Construction employment shrank for the second straight month in November as residential, nonresidential building and heavy construction segments remained in low gear, according to an analysis of new federal employment data by the Associated General Contractors of America (AGC). Association officials said the employment drop reflects continued declines in public-sector investments. They added that construction employment could benefit from increased transportation investments and other pro-growth measures designed to boost private-sector demand.
“Industry employment has remained virtually unchanged since early 2010 despite a pickup in some private construction,” said Ken Simonson, AGC’s chief economist. “Although the construction unemployment rate fell to 13.1% in November from 18.8% a year earlier, the lack of industry job growth means former construction workers are finding work elsewhere or leaving the work force altogether. That’s ominous for future construction hiring.”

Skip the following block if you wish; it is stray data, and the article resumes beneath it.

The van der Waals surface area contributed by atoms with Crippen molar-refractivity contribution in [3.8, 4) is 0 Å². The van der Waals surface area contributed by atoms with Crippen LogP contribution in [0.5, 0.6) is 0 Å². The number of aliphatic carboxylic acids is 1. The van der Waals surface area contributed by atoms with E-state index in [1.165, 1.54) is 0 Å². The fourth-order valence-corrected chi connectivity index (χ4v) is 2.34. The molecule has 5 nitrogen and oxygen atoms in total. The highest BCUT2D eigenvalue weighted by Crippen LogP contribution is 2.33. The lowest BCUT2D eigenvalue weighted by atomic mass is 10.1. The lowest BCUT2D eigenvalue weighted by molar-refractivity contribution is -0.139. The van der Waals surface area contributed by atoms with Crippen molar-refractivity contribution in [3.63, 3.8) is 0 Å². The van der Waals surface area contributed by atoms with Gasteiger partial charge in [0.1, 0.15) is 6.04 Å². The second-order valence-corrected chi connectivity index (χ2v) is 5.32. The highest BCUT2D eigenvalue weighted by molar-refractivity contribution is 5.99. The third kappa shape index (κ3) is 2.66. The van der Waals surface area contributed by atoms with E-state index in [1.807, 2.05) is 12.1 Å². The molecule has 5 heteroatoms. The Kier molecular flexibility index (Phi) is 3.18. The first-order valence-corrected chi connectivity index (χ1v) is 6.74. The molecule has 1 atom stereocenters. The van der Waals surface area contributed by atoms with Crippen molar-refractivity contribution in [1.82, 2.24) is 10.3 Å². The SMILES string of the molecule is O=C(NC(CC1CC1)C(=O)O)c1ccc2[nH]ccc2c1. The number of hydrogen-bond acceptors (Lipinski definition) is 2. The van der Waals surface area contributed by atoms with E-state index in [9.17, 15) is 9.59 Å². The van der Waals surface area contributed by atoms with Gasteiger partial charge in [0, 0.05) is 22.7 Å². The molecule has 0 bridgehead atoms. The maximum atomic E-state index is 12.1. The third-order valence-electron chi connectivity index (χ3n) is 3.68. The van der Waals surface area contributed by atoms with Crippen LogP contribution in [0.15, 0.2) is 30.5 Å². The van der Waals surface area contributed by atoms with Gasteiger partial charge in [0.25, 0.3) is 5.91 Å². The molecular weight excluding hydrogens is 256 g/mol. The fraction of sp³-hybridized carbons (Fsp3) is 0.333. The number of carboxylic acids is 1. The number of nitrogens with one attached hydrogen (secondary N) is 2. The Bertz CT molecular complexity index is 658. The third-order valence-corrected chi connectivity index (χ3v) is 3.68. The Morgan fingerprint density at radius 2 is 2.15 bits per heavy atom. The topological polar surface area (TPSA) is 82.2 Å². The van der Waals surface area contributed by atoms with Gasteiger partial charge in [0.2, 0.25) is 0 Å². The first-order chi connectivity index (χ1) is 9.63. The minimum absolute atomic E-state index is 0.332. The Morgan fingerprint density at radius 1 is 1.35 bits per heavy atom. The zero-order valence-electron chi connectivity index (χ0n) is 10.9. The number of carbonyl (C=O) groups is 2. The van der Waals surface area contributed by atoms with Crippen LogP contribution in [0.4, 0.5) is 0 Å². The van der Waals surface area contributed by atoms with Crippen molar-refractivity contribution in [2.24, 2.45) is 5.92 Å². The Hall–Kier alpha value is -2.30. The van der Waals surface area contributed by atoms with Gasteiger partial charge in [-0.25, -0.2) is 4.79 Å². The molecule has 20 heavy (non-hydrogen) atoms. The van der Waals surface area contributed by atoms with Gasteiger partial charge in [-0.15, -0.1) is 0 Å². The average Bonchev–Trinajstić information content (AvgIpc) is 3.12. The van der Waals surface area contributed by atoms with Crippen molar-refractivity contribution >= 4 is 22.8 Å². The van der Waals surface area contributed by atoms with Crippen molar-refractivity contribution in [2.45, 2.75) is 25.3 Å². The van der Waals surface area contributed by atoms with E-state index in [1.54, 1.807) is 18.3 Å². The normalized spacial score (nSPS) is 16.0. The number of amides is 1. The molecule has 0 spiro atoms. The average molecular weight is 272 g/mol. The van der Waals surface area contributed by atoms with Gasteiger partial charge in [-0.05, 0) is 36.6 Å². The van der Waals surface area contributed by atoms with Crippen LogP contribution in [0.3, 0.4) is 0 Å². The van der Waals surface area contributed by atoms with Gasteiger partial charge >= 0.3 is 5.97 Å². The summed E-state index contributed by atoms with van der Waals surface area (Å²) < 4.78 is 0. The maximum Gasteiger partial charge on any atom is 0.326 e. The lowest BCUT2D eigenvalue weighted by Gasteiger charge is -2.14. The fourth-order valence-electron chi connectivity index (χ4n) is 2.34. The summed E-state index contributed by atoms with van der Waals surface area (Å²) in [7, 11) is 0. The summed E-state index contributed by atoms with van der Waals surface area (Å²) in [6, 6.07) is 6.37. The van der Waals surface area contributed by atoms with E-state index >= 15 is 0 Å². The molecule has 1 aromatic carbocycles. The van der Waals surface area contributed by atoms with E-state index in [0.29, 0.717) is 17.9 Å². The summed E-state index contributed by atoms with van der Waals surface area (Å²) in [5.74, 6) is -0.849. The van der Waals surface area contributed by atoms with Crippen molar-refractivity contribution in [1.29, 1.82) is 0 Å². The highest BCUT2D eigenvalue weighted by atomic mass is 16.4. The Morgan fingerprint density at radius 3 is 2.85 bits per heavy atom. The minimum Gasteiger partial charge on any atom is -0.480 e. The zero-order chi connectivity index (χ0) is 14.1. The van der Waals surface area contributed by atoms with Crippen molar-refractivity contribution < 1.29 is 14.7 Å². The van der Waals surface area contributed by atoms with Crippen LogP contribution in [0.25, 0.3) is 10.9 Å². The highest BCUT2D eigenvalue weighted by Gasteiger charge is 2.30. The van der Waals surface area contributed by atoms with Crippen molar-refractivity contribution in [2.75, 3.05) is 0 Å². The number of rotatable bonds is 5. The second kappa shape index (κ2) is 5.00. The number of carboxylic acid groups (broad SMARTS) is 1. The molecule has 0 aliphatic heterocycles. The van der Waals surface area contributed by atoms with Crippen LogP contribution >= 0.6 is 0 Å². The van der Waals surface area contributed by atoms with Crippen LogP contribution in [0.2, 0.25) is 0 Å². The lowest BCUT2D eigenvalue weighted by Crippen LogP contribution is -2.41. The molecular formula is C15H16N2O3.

Total construction employment now stands at 5.5 million, down 12,000 or 0.2% from a month earlier and only 18,000 (0.3%) higher than in November 2010, the economist said. He noted that industry employment was actually 11,000 lower than in February 2010, while the private sector as a whole added nearly 3 million jobs in that time.
Residential building and specialty trade contractors combined had no change in employment for the month but added 20,400 workers over the year, Simonson observed. Nonresidential building and specialty trade employment slipped by 4,700 in November but was unchanged year-over-year. Heavy and civil engineering construction—representing public works contractors—lost 7,000 jobs in November and 2,900 over the year.